So long, farewell
Readers with a political interest would not have been surprised that the Liberal MP Kevin Andrews got the DCM (181 votes to 111) from his constituents last weekend. Andrews has held the safe Liberal seat for 30 years, having won the original pre-selection by just one vote from a much worthier rival. Andrews rose without trace and contributed nothing to the wellbeing of Australia, except the finer arts of local branch stacking. Some Readers may remember his politically-motivated but disgraceful and false accusations against a Dr Muhamed Haneef.
Wry & Dry's curiosity is that people were surprised that Andrews was publicly backed by PM Jimmy Morrison and Treasurer Josh. Let Wry & Dry give Readers the whisper: Each wanted Andrews to go (fresh talent needed), but it would be a short-term political leader who didn't back all of his/her members.
It must be said that Wry & Dry's delight at Andrews' departure is not based on his very conservative views, but at age 65 and without hope of another gig, it was time to make way for a fresh face. His selfishness in wanting to stay on for another three years tells the story of a man with nothing else to do.
Women taking over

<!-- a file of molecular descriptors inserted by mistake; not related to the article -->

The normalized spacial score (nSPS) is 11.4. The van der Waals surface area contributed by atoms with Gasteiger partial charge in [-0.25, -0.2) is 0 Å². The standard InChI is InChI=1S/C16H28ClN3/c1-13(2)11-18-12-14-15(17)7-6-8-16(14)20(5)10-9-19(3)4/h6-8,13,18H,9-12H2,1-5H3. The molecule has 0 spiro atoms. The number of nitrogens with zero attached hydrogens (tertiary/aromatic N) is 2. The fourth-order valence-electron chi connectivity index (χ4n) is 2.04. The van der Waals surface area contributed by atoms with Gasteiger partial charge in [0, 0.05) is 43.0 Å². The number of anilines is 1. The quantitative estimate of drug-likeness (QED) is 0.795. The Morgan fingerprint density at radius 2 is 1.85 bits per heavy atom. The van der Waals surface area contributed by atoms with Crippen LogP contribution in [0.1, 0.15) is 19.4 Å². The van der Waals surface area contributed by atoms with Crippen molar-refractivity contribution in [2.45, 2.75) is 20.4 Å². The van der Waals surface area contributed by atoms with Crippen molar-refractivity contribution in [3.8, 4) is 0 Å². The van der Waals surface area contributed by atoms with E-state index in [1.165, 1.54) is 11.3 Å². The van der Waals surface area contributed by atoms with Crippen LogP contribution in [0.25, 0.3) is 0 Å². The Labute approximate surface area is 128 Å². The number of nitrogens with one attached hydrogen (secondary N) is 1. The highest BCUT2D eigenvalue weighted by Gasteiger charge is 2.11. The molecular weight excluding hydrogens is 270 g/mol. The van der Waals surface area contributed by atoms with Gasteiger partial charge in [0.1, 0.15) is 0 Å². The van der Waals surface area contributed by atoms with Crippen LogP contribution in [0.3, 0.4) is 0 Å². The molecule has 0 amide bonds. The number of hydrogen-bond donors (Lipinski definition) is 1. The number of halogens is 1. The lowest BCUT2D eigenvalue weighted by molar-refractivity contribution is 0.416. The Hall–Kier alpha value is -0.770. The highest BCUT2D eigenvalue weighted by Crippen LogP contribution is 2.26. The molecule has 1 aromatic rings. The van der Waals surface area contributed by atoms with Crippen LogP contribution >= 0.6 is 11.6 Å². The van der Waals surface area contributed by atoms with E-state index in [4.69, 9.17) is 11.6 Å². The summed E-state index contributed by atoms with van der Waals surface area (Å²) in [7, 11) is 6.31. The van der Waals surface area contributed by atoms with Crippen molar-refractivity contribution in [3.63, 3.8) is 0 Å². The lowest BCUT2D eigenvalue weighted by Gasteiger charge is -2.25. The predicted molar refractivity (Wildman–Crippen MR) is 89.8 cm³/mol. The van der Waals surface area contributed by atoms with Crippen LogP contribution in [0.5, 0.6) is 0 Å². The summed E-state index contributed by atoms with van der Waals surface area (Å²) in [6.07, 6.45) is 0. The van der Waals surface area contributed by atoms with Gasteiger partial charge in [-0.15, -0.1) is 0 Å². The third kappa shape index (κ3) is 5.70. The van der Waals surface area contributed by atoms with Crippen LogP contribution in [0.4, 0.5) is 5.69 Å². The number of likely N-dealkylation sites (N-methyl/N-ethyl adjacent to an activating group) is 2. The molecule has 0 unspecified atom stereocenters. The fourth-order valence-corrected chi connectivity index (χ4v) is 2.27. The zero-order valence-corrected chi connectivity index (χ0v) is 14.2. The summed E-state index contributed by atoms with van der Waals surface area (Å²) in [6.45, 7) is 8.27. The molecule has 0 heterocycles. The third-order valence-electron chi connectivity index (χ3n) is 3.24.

Women rolling men continues. Estonia has become the only country to have both a female prime minister and president after, Kaja Kallas, 43, its first female prime minister, took office this week.
Women are heads of government in 13 countries: Estonia; Lithuania; Togo; Gabon; Finland; Denmark; Barbados; Iceland; New Ziland; Serbia; Norway; Bangladesh; and Germany. It was 14 until Tuesday, when the military in Myanmar decided to give Aung San Suu Kyi the DCM.
Meanwhile, in the Deep West...
...the Premier of the Independent Peoples' State of Far Western Australia gave an exemplar of panic at the top. It really was a masterclass. Just one case of Covid and he locks down the entire state for five days.
And in a Wry & Dry first, Wry & Dry does dip his lid to Chairman Dan for his more measured response to Wednesday's news of a couple of Covid outbreaks in Melbourne. Well, so far.
Scotland the Brave?